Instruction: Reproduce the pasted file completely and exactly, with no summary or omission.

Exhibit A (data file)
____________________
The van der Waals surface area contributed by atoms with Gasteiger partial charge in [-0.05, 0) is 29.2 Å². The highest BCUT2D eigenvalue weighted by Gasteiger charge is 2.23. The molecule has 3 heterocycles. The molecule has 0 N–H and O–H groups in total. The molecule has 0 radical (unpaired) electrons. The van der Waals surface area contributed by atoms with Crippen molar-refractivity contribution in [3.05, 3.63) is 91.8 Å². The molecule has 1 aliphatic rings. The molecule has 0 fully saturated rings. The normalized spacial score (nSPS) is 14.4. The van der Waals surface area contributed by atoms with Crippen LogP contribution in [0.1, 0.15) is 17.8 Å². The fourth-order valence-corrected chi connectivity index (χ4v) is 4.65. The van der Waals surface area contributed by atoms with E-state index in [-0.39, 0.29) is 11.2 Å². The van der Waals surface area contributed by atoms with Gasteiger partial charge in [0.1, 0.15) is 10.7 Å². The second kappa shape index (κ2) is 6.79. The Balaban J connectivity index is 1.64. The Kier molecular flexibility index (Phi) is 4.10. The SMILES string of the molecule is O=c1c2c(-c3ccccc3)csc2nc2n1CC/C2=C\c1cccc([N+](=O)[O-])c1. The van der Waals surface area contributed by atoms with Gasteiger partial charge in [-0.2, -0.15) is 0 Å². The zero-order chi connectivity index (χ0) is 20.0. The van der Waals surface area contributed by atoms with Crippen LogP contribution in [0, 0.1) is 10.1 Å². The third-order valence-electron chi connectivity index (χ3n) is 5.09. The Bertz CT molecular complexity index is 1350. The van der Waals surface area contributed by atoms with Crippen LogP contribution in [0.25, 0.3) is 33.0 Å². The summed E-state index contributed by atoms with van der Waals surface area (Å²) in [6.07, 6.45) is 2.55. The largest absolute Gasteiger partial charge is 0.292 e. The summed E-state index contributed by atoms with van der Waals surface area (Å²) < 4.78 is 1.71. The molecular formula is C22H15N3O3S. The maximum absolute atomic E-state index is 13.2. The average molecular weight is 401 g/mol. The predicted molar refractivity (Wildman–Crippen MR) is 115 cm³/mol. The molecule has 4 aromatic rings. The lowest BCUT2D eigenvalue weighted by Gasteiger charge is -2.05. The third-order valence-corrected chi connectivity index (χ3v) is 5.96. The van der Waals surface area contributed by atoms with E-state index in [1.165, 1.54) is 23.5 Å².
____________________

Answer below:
The van der Waals surface area contributed by atoms with Gasteiger partial charge in [-0.05, 0) is 29.2 Å². The highest BCUT2D eigenvalue weighted by Gasteiger charge is 2.23. The molecule has 3 heterocycles. The molecule has 0 N–H and O–H groups in total. The molecule has 0 radical (unpaired) electrons. The van der Waals surface area contributed by atoms with Crippen molar-refractivity contribution in [3.05, 3.63) is 91.8 Å². The molecule has 1 aliphatic rings. The molecule has 0 fully saturated rings. The normalized spacial score (nSPS) is 14.4. The van der Waals surface area contributed by atoms with Crippen LogP contribution in [0.1, 0.15) is 17.8 Å². The fourth-order valence-corrected chi connectivity index (χ4v) is 4.65. The van der Waals surface area contributed by atoms with E-state index in [-0.39, 0.29) is 11.2 Å². The van der Waals surface area contributed by atoms with Gasteiger partial charge in [0.1, 0.15) is 10.7 Å². The second kappa shape index (κ2) is 6.79. The Balaban J connectivity index is 1.64. The Kier molecular flexibility index (Phi) is 4.10. The SMILES string of the molecule is O=c1c2c(-c3ccccc3)csc2nc2n1CC/C2=C\c1cccc([N+](=O)[O-])c1. The van der Waals surface area contributed by atoms with Gasteiger partial charge in [-0.2, -0.15) is 0 Å². The zero-order chi connectivity index (χ0) is 20.0. The van der Waals surface area contributed by atoms with Crippen LogP contribution in [0, 0.1) is 10.1 Å². The third-order valence-electron chi connectivity index (χ3n) is 5.09. The Bertz CT molecular complexity index is 1350. The van der Waals surface area contributed by atoms with Crippen LogP contribution in [0.25, 0.3) is 33.0 Å². The summed E-state index contributed by atoms with van der Waals surface area (Å²) in [6.07, 6.45) is 2.55. The largest absolute Gasteiger partial charge is 0.292 e. The summed E-state index contributed by atoms with van der Waals surface area (Å²) < 4.78 is 1.71. The molecular formula is C22H15N3O3S. The maximum absolute atomic E-state index is 13.2. The average molecular weight is 401 g/mol. The predicted molar refractivity (Wildman–Crippen MR) is 115 cm³/mol. The molecule has 4 aromatic rings. The lowest BCUT2D eigenvalue weighted by Gasteiger charge is -2.05. The third-order valence-corrected chi connectivity index (χ3v) is 5.96. The van der Waals surface area contributed by atoms with E-state index in [1.165, 1.54) is 23.5 Å².